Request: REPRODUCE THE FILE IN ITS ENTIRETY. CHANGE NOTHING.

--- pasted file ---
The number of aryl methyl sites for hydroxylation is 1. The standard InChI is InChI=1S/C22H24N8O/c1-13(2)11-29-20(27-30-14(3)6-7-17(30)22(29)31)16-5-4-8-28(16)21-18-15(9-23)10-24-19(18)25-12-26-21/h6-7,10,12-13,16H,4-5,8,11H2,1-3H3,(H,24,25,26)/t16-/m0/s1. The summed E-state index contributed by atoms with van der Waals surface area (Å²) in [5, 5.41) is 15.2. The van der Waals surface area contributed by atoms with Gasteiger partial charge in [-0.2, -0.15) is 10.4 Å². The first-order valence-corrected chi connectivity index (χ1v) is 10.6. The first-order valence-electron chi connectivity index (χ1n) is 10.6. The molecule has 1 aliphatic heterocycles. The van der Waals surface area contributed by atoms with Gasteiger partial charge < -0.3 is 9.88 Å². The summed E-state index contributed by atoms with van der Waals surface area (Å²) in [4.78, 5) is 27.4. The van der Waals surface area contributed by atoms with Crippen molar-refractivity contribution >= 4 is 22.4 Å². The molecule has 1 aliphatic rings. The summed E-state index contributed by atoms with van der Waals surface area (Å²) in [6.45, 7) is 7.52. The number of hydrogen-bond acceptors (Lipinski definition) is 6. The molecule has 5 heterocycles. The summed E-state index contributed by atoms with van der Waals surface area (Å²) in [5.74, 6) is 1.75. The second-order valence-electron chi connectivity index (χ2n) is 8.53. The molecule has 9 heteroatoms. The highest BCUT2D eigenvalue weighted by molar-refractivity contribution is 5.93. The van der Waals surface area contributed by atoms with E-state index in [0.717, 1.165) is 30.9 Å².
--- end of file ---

The number of aryl methyl sites for hydroxylation is 1. The standard InChI is InChI=1S/C22H24N8O/c1-13(2)11-29-20(27-30-14(3)6-7-17(30)22(29)31)16-5-4-8-28(16)21-18-15(9-23)10-24-19(18)25-12-26-21/h6-7,10,12-13,16H,4-5,8,11H2,1-3H3,(H,24,25,26)/t16-/m0/s1. The summed E-state index contributed by atoms with van der Waals surface area (Å²) in [5, 5.41) is 15.2. The van der Waals surface area contributed by atoms with Gasteiger partial charge in [-0.2, -0.15) is 10.4 Å². The first-order valence-corrected chi connectivity index (χ1v) is 10.6. The first-order valence-electron chi connectivity index (χ1n) is 10.6. The molecule has 1 aliphatic heterocycles. The van der Waals surface area contributed by atoms with Gasteiger partial charge < -0.3 is 9.88 Å². The summed E-state index contributed by atoms with van der Waals surface area (Å²) in [4.78, 5) is 27.4. The van der Waals surface area contributed by atoms with Crippen molar-refractivity contribution >= 4 is 22.4 Å². The molecule has 1 aliphatic rings. The summed E-state index contributed by atoms with van der Waals surface area (Å²) in [6.45, 7) is 7.52. The number of hydrogen-bond acceptors (Lipinski definition) is 6. The molecule has 5 heterocycles. The summed E-state index contributed by atoms with van der Waals surface area (Å²) in [5.74, 6) is 1.75. The second-order valence-electron chi connectivity index (χ2n) is 8.53. The molecule has 9 heteroatoms. The highest BCUT2D eigenvalue weighted by molar-refractivity contribution is 5.93. The van der Waals surface area contributed by atoms with E-state index in [0.717, 1.165) is 30.9 Å².